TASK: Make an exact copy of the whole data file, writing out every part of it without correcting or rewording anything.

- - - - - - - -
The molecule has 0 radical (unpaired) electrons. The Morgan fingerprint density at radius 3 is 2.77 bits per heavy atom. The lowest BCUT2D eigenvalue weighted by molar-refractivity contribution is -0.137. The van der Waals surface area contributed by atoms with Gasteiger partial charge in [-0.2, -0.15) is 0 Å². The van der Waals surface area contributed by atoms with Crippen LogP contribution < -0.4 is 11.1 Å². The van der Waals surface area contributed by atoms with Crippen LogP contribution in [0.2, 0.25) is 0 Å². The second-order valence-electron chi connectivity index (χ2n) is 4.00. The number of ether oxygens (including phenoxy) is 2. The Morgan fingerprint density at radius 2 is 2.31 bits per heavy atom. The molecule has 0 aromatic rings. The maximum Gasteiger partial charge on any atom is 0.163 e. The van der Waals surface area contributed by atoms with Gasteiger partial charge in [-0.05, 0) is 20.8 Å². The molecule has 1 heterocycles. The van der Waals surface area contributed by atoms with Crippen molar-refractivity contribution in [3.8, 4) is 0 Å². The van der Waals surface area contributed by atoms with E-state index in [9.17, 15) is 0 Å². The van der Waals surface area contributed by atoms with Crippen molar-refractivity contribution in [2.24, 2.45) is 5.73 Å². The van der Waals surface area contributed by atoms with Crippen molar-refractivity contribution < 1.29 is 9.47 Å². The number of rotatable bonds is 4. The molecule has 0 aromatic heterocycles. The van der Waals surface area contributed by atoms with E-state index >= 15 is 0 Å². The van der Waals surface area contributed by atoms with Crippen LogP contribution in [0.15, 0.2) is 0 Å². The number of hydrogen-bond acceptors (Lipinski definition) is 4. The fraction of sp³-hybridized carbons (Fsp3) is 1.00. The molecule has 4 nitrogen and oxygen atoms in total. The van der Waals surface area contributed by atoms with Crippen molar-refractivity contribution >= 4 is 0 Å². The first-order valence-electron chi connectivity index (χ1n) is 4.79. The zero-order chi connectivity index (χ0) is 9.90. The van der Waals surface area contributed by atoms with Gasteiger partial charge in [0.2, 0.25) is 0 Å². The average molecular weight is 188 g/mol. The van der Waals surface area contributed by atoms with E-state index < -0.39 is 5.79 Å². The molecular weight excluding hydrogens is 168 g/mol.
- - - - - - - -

The molecule has 0 radical (unpaired) electrons. The Morgan fingerprint density at radius 3 is 2.77 bits per heavy atom. The lowest BCUT2D eigenvalue weighted by molar-refractivity contribution is -0.137. The van der Waals surface area contributed by atoms with Gasteiger partial charge in [-0.2, -0.15) is 0 Å². The van der Waals surface area contributed by atoms with Crippen LogP contribution < -0.4 is 11.1 Å². The van der Waals surface area contributed by atoms with Crippen LogP contribution in [0.2, 0.25) is 0 Å². The second-order valence-electron chi connectivity index (χ2n) is 4.00. The number of ether oxygens (including phenoxy) is 2. The Morgan fingerprint density at radius 2 is 2.31 bits per heavy atom. The molecule has 0 aromatic rings. The maximum Gasteiger partial charge on any atom is 0.163 e. The van der Waals surface area contributed by atoms with Gasteiger partial charge in [-0.05, 0) is 20.8 Å². The molecule has 1 heterocycles. The van der Waals surface area contributed by atoms with Crippen molar-refractivity contribution in [3.8, 4) is 0 Å². The van der Waals surface area contributed by atoms with E-state index in [9.17, 15) is 0 Å². The van der Waals surface area contributed by atoms with Crippen molar-refractivity contribution in [2.24, 2.45) is 5.73 Å². The van der Waals surface area contributed by atoms with Crippen molar-refractivity contribution < 1.29 is 9.47 Å². The number of rotatable bonds is 4. The molecule has 0 aromatic heterocycles. The van der Waals surface area contributed by atoms with E-state index >= 15 is 0 Å². The van der Waals surface area contributed by atoms with Crippen LogP contribution in [0.15, 0.2) is 0 Å². The number of hydrogen-bond acceptors (Lipinski definition) is 4. The fraction of sp³-hybridized carbons (Fsp3) is 1.00. The molecule has 4 nitrogen and oxygen atoms in total. The van der Waals surface area contributed by atoms with Crippen molar-refractivity contribution >= 4 is 0 Å². The first-order valence-electron chi connectivity index (χ1n) is 4.79. The zero-order chi connectivity index (χ0) is 9.90. The van der Waals surface area contributed by atoms with Gasteiger partial charge in [0.2, 0.25) is 0 Å². The average molecular weight is 188 g/mol. The van der Waals surface area contributed by atoms with E-state index < -0.39 is 5.79 Å². The molecular weight excluding hydrogens is 168 g/mol.